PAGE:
Denmark is a developed country, with the 34th highest nominal GDP in the world.
Copenhagen occupies two of Denmark’s inhabited islands, Denmark’s capital and economic hub, and home to 1.2 million of the country’s 5.7 million inhabitants.
The Danish economy is supported mainly by small and medium-sized businesses, mostly because the popular Danish business model is one of occupation, not mass production.
Danish companies have traditionally focused on craftsmanship, and Denmark’s business environment and systems are also Danish.
Some tips for doing business in Denmark include:
1. Create Consensus
The Danish culture is one in which a free approach is highly valued, and often those in positions of authority are uncertain to take a complicated stand against the majority.
Those who do could be seen as selfish or arrogant by their team members.
2. No Hierarchies
As part of the deeply held democratic belief structure, most organizations in Denmark are flat and free of too many layers of hierarchy.
Decisions are made in a mutual manner, and titles do not equal right.
Danish businesspeople will settle to the person who exudes the most competence, not the one with the fancy title or prestigious college degree.
3. Communicate Clearly
Because of the team-oriented structure of many Danish businesses, open communication is a critical element to run a successful team or company.
Danish operators work at their best when each character feels he or she is kept in the notice circle, and when every person’s voice is heard.
Read also: Document Translation Services and Their Role in Business Expansion
4. Speak Openly
As a general rule, Danes don’t dance around an opinion.
A democratic system works when everyone in the room is free to convey their idea, and Danes do precisely that.
5. Develop Knowledge of Multiple Languages
With a small population, there are almost a few native speakers of the Danish language and even some overseas who have studied Danish as a second language.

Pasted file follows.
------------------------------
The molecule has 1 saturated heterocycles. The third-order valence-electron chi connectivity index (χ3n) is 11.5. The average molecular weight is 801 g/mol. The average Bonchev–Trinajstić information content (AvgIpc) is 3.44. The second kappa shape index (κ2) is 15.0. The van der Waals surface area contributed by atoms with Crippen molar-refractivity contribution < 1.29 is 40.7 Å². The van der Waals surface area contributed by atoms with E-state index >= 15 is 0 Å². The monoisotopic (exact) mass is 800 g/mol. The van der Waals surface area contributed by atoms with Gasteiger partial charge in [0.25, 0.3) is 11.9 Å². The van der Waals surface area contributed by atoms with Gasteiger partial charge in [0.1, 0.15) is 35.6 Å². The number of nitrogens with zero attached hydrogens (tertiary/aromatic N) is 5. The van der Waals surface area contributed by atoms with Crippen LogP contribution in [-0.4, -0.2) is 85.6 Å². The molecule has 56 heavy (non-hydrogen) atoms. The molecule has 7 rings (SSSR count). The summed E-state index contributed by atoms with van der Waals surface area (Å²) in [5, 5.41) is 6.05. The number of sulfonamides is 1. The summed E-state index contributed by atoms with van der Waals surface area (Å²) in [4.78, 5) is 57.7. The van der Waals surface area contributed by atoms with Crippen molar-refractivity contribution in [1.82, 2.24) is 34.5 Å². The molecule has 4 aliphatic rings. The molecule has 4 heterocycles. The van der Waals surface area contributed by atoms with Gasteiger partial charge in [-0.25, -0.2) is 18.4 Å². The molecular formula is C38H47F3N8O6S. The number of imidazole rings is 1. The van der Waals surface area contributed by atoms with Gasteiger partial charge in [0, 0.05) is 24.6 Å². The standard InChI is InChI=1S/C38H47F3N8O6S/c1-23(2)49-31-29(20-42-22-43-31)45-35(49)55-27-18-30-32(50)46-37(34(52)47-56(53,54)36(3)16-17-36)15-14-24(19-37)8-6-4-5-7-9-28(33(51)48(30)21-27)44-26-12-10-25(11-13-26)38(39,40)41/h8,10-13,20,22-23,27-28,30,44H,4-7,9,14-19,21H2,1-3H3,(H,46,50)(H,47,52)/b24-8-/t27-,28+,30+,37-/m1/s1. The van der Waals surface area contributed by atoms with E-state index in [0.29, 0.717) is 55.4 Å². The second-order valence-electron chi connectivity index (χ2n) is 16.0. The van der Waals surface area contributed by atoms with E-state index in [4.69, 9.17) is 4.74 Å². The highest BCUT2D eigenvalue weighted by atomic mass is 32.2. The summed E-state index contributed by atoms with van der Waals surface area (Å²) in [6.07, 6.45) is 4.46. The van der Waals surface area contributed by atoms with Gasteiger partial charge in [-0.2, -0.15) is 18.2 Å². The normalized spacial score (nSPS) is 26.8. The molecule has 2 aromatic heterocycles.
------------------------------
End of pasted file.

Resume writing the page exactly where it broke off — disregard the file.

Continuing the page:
Danes have had to explore other languages to exchange a few words on the global stage. English is one such language, but Danes also speak Dutch, Swedish, German and other languages from nearby countries.
It helps to know which languages the members of your team speak and develop a working knowledge of them.
If you deal with Danish partners, you need to use Danish translation servicesfor all your documents as it shows respect for your partners.
6. Prepare for the Weather
Remember that you’re in Scandinavia, and it gets quite cold in the winter. Denmark is a marine country, so weather patterns bring cool temperatures and rain, even in the warmer months of spring and summer.
Pack for cool or cold weather and rain, depending on the time of year.
7. Progressive Benefits
Denmark is one of the world leaders in integrating women into the workforce.
Relative to the population, few countries can boast a higher number of women in the workplace, and many women attain high-ranking positions within companies.
Danes like punctuality for meetings very sincerely and expect that you will do likewise.
These are hardworking people who want that each minute used productively. It is essential to report on time for both business and meetings.
9. Gift Giving
In Denmark, There is a strict law concerning business gifts. It is not normal to present gifts at business meetings; it is not prohibited.
If it looks like business is going great, then a small gift may be given to your business partner.
If you happen to accept a gift in return, you should open it in front of the person rather than waiting.
10. Business Dress Code
The informal attitude of the Danes is expressed in a generally relaxed but still conservative dress code.
While many men choose a suit and tie, it is not uncommon to see businessmen in more casual clothing, especially when meeting contacts they already know.
Women also dress relatively casually; however, it is always advisable to pay some attention to your choice of clothes.